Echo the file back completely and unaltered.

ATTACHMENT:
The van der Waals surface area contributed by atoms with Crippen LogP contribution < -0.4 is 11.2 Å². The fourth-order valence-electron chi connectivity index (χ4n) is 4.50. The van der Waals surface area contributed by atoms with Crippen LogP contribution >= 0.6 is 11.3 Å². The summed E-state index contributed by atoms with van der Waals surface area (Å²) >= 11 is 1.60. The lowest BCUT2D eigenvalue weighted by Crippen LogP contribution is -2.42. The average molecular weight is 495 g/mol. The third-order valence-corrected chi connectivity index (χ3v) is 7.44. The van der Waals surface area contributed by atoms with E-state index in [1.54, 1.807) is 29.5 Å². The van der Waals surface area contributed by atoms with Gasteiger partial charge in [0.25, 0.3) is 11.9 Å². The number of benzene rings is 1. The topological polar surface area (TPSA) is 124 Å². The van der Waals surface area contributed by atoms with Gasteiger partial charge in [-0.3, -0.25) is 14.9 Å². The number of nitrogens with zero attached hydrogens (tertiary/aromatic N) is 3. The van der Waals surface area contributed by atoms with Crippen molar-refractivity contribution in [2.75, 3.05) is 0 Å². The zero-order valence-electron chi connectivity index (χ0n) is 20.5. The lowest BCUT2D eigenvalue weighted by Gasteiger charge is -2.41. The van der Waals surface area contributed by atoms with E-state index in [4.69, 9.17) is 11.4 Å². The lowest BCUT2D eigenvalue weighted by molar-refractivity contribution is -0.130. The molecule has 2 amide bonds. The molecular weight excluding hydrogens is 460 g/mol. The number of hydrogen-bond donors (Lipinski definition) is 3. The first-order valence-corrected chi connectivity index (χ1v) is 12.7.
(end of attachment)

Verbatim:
The van der Waals surface area contributed by atoms with Crippen LogP contribution < -0.4 is 11.2 Å². The fourth-order valence-electron chi connectivity index (χ4n) is 4.50. The van der Waals surface area contributed by atoms with Crippen LogP contribution >= 0.6 is 11.3 Å². The summed E-state index contributed by atoms with van der Waals surface area (Å²) >= 11 is 1.60. The lowest BCUT2D eigenvalue weighted by Crippen LogP contribution is -2.42. The average molecular weight is 495 g/mol. The third-order valence-corrected chi connectivity index (χ3v) is 7.44. The van der Waals surface area contributed by atoms with E-state index in [1.54, 1.807) is 29.5 Å². The van der Waals surface area contributed by atoms with Gasteiger partial charge in [0.25, 0.3) is 11.9 Å². The number of benzene rings is 1. The topological polar surface area (TPSA) is 124 Å². The van der Waals surface area contributed by atoms with Gasteiger partial charge in [-0.3, -0.25) is 14.9 Å². The number of nitrogens with zero attached hydrogens (tertiary/aromatic N) is 3. The van der Waals surface area contributed by atoms with Crippen molar-refractivity contribution in [2.75, 3.05) is 0 Å². The zero-order valence-electron chi connectivity index (χ0n) is 20.5. The lowest BCUT2D eigenvalue weighted by Gasteiger charge is -2.41. The van der Waals surface area contributed by atoms with E-state index in [4.69, 9.17) is 11.4 Å². The lowest BCUT2D eigenvalue weighted by molar-refractivity contribution is -0.130. The molecule has 2 amide bonds. The molecular weight excluding hydrogens is 460 g/mol. The number of hydrogen-bond donors (Lipinski definition) is 3. The first-order valence-corrected chi connectivity index (χ1v) is 12.7.